On Christmas in New Orleans, Latitudinarians and Evangelicals

This is the time of year when we think of, amongst other things, all the things we were doing and experiencing at this time of the year in days past.  For me, this Christmas is a milestone in one respect: forty years ago now, I was in New Orleans, along with my entire family, on a most un-Christmaslike mission.

Although people have definite associations with why to visit the Crescent City, for me and my family New Orleans has always loomed large for other reasons.  My father’s mother was from there, and she came too, lamenting what a dump the place had become since she had grown up in the Garden District.  A good deal of our family business’ sales went to New Orleans and South Louisiana, so there were business calls to make (we even made a side trip to Morgan City, see photo below.)

This trip, however, was in a league of its own: after four months of traction and messing around back home, the doctors had decided that drastic action was needed on my mother’s intense back pain.  So off we went to the Ochsner Hospital, and two weeks before Christmas she had a spinal fusion.  Initial recovery from this was simple but excruciating: she had to be completely immobile while the fusion started to heal into the spine.  So we retained round the clock duty nurses and waited until the fusion was strong enough where she could be flown home.

My mother was never one to expect (or really want) the “24/7” family room vigil that is ingrained in Southern culture, so when we weren’t seeing Dad’s customers, dining at Commander’s Palace (as my great-grandparents had done,) hitting the Café du Monde or experiencing our first microwave oven (at Ochsner’s automat) we were out in our dad’s rental car.  My brother believed that there were three types of cars made in the U.S.—Pontiac, Pontiac and Pontiac—so the fact that we had a Bonneville was a special treat.  South Louisiana isn’t the best place to really put the pedal to the metal, but we did our best, and we were amazed at just how fast the car would go.  Evidently oblivious to the kind of hurts Judge Perez’ boys could put us in, after another fast run we pulled over, our curiosity getting the best of us.  We were incredulous when we popped the hood and discovered that the car had a 455 cu.in. engine.  Amazed they would equip a rental car in this way, we now understood the performance.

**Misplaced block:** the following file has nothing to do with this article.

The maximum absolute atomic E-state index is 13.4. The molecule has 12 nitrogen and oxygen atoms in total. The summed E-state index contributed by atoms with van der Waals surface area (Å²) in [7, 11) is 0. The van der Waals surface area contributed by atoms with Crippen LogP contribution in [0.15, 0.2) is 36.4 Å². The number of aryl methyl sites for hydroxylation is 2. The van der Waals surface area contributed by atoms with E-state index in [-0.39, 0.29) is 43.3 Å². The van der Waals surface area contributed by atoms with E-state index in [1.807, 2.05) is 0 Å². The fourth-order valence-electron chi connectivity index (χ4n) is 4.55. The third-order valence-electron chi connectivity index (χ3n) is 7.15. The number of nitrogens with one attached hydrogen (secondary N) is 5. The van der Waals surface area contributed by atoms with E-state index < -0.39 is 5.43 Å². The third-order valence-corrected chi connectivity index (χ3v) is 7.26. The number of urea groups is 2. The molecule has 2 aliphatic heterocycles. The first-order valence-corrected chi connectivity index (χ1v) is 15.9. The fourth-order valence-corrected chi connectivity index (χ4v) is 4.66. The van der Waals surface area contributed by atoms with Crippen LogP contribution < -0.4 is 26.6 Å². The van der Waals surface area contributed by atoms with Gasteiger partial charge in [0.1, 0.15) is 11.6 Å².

That Christmas, unique in many ways, was a “last Christmas” for several reasons.  It was my brother’s last Christmas before graduating from military school.  It was our last Christmas to live in Palm Beach.  It was also my last Christmas as an Episcopalian.  Before we celebrated our Lord’s birth again, my brother graduated and went on to maritime academy, we moved down the coast, and I swam the Tiber, where I stayed for most of the decade.

It’s only been in the last decade when I meaningfully reconnected with my Anglican/Episcopal roots, and part of that has been a recent reading of L.P. Curtis’ Anglican Moods of the Eighteenth Century.  It’s an interesting look at the two major threads of Anglican life and spirituality in the century the British Empire became the greatest in the world, even with the independence of the American colonies.  It’s also before the Oxford Movement and the emergence of “unEnglish and unmanly” Anglo-Catholicism in the following century.  On the Evangelical side, the central figure was John Wesley, whose Methodist movement eventually made its exit from the Church of England (and ultimately spawned the Wesleyan, Holiness and Pentecostal movements.)  For the most part the figures on the Latitudinarian side such as Joseph Butler and John Tillotson are mere names to most other than Anglican specialists, but one is immediately familiar to political conservatives: John Locke.